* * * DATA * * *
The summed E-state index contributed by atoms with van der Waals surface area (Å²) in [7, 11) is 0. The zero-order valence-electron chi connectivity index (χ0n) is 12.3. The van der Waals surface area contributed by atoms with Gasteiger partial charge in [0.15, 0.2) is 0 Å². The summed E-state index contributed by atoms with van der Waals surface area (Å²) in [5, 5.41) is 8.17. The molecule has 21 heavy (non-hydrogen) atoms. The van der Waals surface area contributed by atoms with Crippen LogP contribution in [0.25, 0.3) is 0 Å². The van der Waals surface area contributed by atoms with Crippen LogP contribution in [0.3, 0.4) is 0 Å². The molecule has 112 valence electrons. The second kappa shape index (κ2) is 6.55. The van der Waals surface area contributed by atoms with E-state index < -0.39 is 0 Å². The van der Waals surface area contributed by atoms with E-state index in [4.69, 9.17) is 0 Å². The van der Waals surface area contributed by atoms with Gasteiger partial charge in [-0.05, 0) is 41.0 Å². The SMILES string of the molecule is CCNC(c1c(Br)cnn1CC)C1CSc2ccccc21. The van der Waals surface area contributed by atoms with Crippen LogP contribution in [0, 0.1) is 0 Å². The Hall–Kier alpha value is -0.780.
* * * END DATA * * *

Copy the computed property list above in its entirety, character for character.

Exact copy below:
The summed E-state index contributed by atoms with van der Waals surface area (Å²) in [7, 11) is 0. The zero-order valence-electron chi connectivity index (χ0n) is 12.3. The van der Waals surface area contributed by atoms with Gasteiger partial charge in [0.15, 0.2) is 0 Å². The summed E-state index contributed by atoms with van der Waals surface area (Å²) in [5, 5.41) is 8.17. The molecule has 21 heavy (non-hydrogen) atoms. The van der Waals surface area contributed by atoms with Crippen LogP contribution in [0.25, 0.3) is 0 Å². The van der Waals surface area contributed by atoms with Crippen LogP contribution in [0.3, 0.4) is 0 Å². The molecule has 112 valence electrons. The second kappa shape index (κ2) is 6.55. The van der Waals surface area contributed by atoms with E-state index < -0.39 is 0 Å². The van der Waals surface area contributed by atoms with E-state index in [4.69, 9.17) is 0 Å². The van der Waals surface area contributed by atoms with Gasteiger partial charge in [-0.05, 0) is 41.0 Å². The SMILES string of the molecule is CCNC(c1c(Br)cnn1CC)C1CSc2ccccc21. The van der Waals surface area contributed by atoms with Crippen LogP contribution in [0, 0.1) is 0 Å². The Hall–Kier alpha value is -0.780.